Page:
Bulk insert in Dapper

Dapper is a simple object mapper, a nuget package that extends the IDbConnection interface. This powerful package come in handy when writing simple CRUD operations. The thing I struggle from time to time is handling big data with Dapper. When handling hundreds of thousands of objects at once brings a whole variety of performance problems you might run into. I’ll show you today how to handle many inserts with Dapper.

The problem

Let’s have a simple repository, that inserts users into DB. Table in DB will look like this:

Now let’s have a look at the code:

Very simple code, that takes user names and passes a collection of objects to Dapper extension method ExecuteAsync. This is a wonderful shortcut, that instead of one object, you can pass a collection and have this sql run for every object. No need to write a loop for that! But how this is done in Dapper? Lucky for us, Dapper code is open and available on GitHub. In SqlMapper.Async.cs on line 590 you will see:

There is a loop inside the code. Fine, nothing wrong with that… as long as you don’t need to work with big data. With this approach, you end up having a call to DB for every object in the list. We can do it better.

What if we could…

What if we could merge multiple insert sqls into one big sql? This brilliant idea gave me my colleague, Miron. Thanks, bro!:) So instead of having:

We can have:

The limit here is 1000, cause SQL server does not allow to set more values in one insert command. Code gets a bit more complicated, cause we need to create separate sqls for every 1000 users.

Lets compare!

Code is nice and tidy, but is it faster? To check it I uesd a local database and a simple users name generator. It’s just a random, 10 character string.

I tested this code for 100, 1000, 10k and 100k. Results surprised me.

The more users I added, the best performance gain I got. For 10k users it 42x and for 100k users it’s 48x improvement in performance. This is awesome!

It’s not safe

Immediately after posting this article, I got comments from you, that this code is not safe. Joining raw strings like that in a SQL statement is a major security flaw, cause it’s exposed for SQL injection. And that is something we need to take care of. So I came up with the code, that Nicholas Paldino suggested in his comment. I used DynamicParameters to pass values to my sql statement.


This code works fine, however it’s performance is comparable to regular approach. So it is not really a way to insert big amounts of data. An ideal way to go here is to use SQL Bulk Copy and forget about Dapper.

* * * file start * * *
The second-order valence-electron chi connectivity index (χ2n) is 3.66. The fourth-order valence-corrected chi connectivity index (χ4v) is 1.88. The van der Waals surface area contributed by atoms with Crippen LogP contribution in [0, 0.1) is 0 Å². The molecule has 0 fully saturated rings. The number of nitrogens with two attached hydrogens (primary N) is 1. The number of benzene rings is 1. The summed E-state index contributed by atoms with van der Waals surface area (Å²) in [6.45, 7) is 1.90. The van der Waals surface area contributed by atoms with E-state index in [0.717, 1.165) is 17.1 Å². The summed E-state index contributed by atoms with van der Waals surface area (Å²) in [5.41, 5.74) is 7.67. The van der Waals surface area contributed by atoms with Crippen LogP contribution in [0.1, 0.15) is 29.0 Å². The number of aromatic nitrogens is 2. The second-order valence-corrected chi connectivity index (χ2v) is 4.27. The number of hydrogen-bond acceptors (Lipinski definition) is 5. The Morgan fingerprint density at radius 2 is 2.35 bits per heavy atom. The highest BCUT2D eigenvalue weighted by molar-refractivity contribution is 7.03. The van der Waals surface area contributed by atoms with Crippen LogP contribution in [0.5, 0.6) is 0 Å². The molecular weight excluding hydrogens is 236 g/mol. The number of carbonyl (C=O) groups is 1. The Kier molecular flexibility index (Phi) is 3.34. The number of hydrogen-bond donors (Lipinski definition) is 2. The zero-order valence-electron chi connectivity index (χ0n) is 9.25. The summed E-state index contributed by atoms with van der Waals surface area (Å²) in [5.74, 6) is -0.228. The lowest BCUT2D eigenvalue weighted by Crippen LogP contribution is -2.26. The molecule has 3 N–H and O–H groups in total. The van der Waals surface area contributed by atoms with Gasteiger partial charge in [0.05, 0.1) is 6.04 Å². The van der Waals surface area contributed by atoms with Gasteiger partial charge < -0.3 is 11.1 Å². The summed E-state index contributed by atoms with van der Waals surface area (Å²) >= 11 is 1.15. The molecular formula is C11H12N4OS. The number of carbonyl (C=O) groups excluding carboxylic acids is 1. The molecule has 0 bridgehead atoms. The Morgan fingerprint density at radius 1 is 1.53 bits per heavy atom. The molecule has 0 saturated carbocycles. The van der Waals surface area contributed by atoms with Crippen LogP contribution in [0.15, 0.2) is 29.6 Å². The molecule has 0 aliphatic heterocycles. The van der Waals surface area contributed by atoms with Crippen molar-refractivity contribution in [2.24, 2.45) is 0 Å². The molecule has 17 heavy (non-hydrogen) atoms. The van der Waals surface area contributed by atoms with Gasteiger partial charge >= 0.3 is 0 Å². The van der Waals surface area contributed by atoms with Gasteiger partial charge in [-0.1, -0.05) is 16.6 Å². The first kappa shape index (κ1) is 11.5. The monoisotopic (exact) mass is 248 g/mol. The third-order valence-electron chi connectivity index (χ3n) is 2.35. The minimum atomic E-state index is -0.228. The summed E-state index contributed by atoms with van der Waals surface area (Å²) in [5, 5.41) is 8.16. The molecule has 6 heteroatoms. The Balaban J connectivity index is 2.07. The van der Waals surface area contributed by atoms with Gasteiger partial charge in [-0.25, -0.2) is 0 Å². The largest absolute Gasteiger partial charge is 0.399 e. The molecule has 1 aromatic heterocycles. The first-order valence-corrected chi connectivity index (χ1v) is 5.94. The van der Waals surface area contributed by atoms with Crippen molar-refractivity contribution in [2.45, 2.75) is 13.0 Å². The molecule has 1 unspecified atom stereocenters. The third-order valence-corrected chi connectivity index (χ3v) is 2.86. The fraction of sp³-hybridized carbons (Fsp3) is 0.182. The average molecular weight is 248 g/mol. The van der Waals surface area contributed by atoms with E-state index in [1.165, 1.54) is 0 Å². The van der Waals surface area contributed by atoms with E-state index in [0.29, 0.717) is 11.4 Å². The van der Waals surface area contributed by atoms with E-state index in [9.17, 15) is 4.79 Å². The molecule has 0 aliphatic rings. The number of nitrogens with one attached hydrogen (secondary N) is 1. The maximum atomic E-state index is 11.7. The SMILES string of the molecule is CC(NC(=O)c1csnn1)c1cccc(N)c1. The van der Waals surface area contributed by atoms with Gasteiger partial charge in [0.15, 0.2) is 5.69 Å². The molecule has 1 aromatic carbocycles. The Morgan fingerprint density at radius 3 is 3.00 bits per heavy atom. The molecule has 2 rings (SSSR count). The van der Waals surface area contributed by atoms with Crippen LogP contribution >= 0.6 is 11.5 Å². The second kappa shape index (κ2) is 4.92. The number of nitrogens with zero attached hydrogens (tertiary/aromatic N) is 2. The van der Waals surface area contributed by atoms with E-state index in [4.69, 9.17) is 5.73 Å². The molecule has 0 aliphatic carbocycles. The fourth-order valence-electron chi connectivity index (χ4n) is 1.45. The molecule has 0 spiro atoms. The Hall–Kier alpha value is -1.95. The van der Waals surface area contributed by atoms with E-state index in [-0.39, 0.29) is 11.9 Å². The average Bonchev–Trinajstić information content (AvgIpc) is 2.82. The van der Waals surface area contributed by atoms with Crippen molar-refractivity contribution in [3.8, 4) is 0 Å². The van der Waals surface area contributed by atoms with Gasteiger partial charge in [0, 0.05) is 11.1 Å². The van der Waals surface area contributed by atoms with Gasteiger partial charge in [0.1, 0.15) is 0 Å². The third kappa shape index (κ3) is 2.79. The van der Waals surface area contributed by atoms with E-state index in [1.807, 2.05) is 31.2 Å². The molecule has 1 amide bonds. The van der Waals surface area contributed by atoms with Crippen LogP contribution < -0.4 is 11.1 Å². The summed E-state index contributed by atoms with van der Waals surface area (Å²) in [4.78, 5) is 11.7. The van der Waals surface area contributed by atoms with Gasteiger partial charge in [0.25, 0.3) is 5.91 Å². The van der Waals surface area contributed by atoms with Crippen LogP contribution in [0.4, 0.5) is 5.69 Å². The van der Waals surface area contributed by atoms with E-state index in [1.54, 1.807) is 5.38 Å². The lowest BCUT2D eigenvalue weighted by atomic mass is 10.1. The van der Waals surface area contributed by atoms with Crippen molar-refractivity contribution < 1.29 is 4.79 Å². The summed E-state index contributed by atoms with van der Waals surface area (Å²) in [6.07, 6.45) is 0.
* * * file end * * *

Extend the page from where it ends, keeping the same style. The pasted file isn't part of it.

All code posted here you can find on my GitHub: https://github.com/mikuam/Blog

I know that there is a commercial Dapper extension, that helps with bulk operations. You can have a look here. But wouldn’t it be nice, to have a free nuget package for it? What do you think?

12 thoughts on “Bulk insert in Dapper

  1. There are several problems with the approach your suggesting here. First off, your approach of building the sql statement puts the raw values directly into the statement, rather than using SQL parameters. This opens you up for SQL injection attacks.

    Second, while inserting 1000 rows at a time is better than one at a time, it’s still not as effective as using SQL’s native Bulk Copy functionality (1). The performance is extremely good with SQL Bulk Copy and is absolutely the fastest way to get massive amounts of data into the database. AFAIK, Dapper doesn’t expose anything over bulk copy, so you’ll just have to use a standard ADO.net approach (2).

    1 – https://docs.microsoft.com/en-us/dotnet/api/system.data.sqlclient.sqlbulkcopy
    2 – https://docs.microsoft.com/en-us/dotnet/framework/data/adonet/sql/single-bulk-copy-operations

  2. This is subject to SQL injection attacks.

    Instead of using string concatenation, look at using DyanmicParameters in dapper and manufacturing a parameter name (p1, p2, p3, etc) and assign values to that.

  3. Using String.Format() against String inputs… seems like this is a large opening for a SQL Injection attack.

    In our projects, if we’re doing bulk data with Dapper we use Stored Procedures and TVP’s.

  4. May I suggest using transaction (works fine with sqlite, haven’t tried SQL Server). Something like this:

    class PersonDto { public string Name { get; set; } public int Age { get; set; } }

    var records = new List();

    // loop to create list of records …

    var sql = @”insert into Person values (@name, @age)”;
    using (var transaction = connection.BeginTransaction())
    connection.Execute(sql, records);

    1. Good idea,
      Having a transaction is always a good idea when doing multiple SQL statements together. Thanks!

  5. Take a look at this project -> https://github.com/alecgn/mssql-helpers and its respective lib -> https://www.nuget.org/packages/MsSqlHelpers , it’s possible to generate an IEnumerable<(string SqlQuery, IEnumerable SqlParameters)> and an IEnumerable that can be used with ADO.NET, Entity Framework and Dapper. The README.md file of the repo contains instructions for each kind of persistence strategy. In addition, the 1,000 rows per insert is not the only limitation, we must have a max of (2,100-1) parameters per insert too, the library handle automatically this limitations and generate the proper batches.

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